Seven primary products, dominated by precious and semi-precious metals namely gold, tobacco, nickel ores and concentrates, ferrochrome and industrial diamonds contributed 70 percent of the country’s exports for the 10 months to October 2015, thereby demonstrating how vulnerable the economy is to commodity price fluctuations.
Weaker commodity prices and reduced financial flows to emerging markets saw deeper currency depreciation in commodity exporting countries and emerging markets.
Of particular note is the rand which lost over 13 percent in value against the US dollar since January 2015.
The depreciating rand has worsened the country’s competitiveness by making the cost of doing business in Zimbabwe higher than in trading partners. Ideally, the cost effect of an appreciating currency would be compensated with increases in productivity to remain competitive, which in not the case in Zimbabwe.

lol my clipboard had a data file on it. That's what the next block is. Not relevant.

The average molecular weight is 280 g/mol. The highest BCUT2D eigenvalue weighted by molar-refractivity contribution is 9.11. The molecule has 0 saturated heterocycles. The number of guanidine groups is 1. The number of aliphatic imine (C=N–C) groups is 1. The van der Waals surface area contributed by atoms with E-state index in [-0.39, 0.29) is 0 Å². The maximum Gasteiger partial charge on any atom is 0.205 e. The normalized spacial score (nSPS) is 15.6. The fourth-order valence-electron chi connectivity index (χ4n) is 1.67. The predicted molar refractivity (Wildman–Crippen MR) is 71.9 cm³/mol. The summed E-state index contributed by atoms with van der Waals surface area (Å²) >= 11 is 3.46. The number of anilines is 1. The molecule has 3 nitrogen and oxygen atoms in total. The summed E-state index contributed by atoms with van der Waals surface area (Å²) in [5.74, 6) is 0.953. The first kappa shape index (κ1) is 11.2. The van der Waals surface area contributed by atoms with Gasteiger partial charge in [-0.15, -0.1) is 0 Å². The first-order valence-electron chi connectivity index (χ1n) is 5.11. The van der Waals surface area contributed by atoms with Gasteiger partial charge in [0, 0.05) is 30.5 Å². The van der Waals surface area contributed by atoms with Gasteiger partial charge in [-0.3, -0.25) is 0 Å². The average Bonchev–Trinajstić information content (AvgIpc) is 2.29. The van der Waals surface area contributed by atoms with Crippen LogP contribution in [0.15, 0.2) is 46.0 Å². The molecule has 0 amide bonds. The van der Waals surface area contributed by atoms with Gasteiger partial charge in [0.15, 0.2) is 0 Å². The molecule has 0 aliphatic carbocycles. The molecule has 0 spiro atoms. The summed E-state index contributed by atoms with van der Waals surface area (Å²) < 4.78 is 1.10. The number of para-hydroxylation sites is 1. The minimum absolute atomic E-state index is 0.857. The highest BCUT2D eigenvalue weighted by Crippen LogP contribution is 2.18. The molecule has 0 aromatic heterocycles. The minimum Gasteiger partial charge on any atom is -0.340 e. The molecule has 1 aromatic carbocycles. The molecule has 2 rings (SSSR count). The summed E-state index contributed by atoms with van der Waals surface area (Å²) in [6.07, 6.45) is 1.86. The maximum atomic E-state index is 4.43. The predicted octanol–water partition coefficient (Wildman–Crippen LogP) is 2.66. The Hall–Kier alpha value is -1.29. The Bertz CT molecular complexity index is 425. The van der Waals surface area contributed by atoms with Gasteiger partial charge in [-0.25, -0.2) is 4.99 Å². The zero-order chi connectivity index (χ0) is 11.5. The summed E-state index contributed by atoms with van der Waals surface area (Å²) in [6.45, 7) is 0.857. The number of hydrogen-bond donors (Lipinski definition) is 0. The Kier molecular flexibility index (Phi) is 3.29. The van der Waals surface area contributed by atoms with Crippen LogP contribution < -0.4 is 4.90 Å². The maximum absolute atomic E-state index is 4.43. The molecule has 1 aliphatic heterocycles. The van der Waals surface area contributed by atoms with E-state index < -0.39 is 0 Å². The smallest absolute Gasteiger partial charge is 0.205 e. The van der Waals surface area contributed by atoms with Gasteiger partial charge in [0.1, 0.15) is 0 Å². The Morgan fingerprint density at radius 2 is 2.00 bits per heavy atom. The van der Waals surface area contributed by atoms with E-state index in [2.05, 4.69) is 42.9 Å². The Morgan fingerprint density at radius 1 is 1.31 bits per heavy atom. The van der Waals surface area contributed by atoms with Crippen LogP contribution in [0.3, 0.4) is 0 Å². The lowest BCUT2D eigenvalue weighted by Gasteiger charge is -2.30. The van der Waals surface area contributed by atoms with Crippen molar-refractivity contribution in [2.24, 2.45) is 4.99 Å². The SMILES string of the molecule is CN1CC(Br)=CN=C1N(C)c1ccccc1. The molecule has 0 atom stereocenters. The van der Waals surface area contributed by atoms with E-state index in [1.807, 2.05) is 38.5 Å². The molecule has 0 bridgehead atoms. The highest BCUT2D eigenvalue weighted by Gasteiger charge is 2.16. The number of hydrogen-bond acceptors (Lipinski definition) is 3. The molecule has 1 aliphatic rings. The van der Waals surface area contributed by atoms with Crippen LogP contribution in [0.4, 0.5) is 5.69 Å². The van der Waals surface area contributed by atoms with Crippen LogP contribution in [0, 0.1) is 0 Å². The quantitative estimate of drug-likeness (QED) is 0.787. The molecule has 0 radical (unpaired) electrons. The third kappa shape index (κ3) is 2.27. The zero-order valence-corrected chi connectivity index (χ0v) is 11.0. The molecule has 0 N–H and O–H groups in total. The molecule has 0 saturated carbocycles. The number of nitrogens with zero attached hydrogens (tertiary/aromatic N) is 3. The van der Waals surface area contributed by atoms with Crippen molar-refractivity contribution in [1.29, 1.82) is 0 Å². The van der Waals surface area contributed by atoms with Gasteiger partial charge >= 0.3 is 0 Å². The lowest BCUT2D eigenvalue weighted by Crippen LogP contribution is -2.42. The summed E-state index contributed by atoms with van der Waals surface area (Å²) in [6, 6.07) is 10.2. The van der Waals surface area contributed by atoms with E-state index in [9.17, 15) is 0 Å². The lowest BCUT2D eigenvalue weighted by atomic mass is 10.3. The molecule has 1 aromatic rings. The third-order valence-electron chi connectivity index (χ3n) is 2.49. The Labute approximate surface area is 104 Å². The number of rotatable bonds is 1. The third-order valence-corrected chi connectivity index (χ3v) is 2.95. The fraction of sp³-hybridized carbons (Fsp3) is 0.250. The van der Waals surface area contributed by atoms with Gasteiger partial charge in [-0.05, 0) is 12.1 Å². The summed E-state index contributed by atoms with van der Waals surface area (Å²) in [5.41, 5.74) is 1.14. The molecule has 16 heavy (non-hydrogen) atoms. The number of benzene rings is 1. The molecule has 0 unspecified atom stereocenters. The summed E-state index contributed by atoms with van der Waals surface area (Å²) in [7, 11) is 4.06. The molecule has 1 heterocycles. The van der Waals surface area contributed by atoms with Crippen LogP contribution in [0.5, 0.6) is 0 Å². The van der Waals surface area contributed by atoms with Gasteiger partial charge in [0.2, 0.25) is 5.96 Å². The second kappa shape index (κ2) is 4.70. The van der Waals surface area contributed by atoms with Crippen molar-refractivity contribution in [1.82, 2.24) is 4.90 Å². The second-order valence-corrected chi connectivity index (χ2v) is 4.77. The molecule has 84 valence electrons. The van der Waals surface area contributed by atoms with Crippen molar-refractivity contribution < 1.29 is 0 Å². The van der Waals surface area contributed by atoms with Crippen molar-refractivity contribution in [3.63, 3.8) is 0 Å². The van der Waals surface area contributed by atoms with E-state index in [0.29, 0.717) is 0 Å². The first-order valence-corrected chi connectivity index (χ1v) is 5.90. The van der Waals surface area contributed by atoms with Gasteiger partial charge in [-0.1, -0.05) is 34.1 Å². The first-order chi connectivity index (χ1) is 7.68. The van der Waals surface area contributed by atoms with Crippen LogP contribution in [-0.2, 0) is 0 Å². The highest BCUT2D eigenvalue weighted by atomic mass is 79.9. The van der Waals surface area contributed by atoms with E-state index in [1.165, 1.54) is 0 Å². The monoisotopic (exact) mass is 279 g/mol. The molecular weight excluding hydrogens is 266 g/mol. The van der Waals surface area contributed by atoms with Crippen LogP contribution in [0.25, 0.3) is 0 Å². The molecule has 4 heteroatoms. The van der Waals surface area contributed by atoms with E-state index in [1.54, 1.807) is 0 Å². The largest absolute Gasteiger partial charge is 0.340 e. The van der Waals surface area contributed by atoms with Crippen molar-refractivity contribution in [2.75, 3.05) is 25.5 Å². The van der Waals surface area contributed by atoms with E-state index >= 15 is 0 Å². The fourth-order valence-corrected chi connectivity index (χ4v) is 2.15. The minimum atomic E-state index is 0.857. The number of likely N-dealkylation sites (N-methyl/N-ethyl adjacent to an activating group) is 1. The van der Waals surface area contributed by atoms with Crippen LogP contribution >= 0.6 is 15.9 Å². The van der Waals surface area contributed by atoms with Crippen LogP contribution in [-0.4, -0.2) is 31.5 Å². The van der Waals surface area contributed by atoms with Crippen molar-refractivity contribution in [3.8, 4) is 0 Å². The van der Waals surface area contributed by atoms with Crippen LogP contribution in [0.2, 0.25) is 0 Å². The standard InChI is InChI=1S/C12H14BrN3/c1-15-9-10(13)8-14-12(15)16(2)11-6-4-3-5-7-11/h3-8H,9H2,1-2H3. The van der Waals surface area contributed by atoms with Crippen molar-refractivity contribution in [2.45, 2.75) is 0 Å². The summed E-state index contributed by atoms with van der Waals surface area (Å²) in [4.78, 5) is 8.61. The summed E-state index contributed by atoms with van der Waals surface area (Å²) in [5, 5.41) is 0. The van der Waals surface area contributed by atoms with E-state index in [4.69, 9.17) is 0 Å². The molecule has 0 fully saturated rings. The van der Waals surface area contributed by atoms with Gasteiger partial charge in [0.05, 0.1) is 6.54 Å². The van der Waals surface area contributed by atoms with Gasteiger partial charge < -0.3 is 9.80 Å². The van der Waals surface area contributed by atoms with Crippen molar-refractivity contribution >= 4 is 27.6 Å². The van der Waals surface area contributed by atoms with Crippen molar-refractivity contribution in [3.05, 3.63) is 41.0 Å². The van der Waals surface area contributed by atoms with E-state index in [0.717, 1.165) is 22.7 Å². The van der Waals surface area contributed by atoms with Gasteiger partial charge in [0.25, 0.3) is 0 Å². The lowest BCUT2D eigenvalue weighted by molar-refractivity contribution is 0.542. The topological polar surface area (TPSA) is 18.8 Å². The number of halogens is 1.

The appreciating United States dollar came on the backdrop of an overvalued currency in Zimbabwe. It is estimated that the US dollar is 45 percent overvalued in Zimbabwe, making it a high cost and less competitive country.
This has seen the country being ranked 124 out of 145 countries on competitiveness by the World Economic Forum this year.
Prior to dollarisation, the country would sort out its competitiveness issues by devaluing its currency. This option is no longer available under dollarisation as exchange rate is now determined externally.
The competitiveness challenges are reflected in the country’s deteriorating BOP position.
In 2015 a trade deficit of US$2,9billion (2014:US$2,7billion) is projected from imports of US$6,3billion and exports of US$3,4billion.